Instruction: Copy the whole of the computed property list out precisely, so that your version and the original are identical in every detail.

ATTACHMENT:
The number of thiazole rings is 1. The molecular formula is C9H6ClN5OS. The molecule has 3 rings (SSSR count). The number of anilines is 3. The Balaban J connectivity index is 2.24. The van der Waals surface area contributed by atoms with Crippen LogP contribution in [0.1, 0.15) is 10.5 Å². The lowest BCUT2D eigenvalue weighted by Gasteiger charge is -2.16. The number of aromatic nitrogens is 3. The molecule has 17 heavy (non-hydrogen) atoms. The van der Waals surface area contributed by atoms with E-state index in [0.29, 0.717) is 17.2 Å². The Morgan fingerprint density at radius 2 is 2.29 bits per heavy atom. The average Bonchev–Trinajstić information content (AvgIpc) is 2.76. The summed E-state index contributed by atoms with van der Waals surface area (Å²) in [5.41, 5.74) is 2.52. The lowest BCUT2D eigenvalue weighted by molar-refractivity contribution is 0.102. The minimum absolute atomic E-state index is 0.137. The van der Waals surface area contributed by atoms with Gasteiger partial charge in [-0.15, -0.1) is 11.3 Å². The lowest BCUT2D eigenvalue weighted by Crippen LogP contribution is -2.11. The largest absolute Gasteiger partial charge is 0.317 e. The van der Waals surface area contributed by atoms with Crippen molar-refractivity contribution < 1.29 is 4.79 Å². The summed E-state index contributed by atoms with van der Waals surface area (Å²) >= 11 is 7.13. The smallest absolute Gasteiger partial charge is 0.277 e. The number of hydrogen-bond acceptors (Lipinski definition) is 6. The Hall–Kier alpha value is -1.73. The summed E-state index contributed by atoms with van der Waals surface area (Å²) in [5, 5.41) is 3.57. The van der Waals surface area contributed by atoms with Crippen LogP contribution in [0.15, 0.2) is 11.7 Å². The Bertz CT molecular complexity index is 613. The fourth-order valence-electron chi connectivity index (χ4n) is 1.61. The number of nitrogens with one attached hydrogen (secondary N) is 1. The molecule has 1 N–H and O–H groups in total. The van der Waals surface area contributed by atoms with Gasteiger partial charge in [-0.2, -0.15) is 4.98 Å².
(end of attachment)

The number of thiazole rings is 1. The molecular formula is C9H6ClN5OS. The molecule has 3 rings (SSSR count). The number of anilines is 3. The Balaban J connectivity index is 2.24. The van der Waals surface area contributed by atoms with Crippen LogP contribution in [0.1, 0.15) is 10.5 Å². The lowest BCUT2D eigenvalue weighted by Gasteiger charge is -2.16. The number of aromatic nitrogens is 3. The molecule has 17 heavy (non-hydrogen) atoms. The van der Waals surface area contributed by atoms with E-state index in [0.29, 0.717) is 17.2 Å². The Morgan fingerprint density at radius 2 is 2.29 bits per heavy atom. The average Bonchev–Trinajstić information content (AvgIpc) is 2.76. The summed E-state index contributed by atoms with van der Waals surface area (Å²) in [5.41, 5.74) is 2.52. The lowest BCUT2D eigenvalue weighted by molar-refractivity contribution is 0.102. The minimum absolute atomic E-state index is 0.137. The van der Waals surface area contributed by atoms with Gasteiger partial charge in [-0.15, -0.1) is 11.3 Å². The lowest BCUT2D eigenvalue weighted by Crippen LogP contribution is -2.11. The largest absolute Gasteiger partial charge is 0.317 e. The van der Waals surface area contributed by atoms with Crippen molar-refractivity contribution < 1.29 is 4.79 Å². The summed E-state index contributed by atoms with van der Waals surface area (Å²) >= 11 is 7.13. The smallest absolute Gasteiger partial charge is 0.277 e. The number of hydrogen-bond acceptors (Lipinski definition) is 6. The Hall–Kier alpha value is -1.73. The summed E-state index contributed by atoms with van der Waals surface area (Å²) in [5, 5.41) is 3.57. The van der Waals surface area contributed by atoms with Crippen LogP contribution in [0.15, 0.2) is 11.7 Å². The Bertz CT molecular complexity index is 613. The fourth-order valence-electron chi connectivity index (χ4n) is 1.61. The number of nitrogens with one attached hydrogen (secondary N) is 1. The molecule has 1 N–H and O–H groups in total. The van der Waals surface area contributed by atoms with Gasteiger partial charge in [-0.2, -0.15) is 4.98 Å².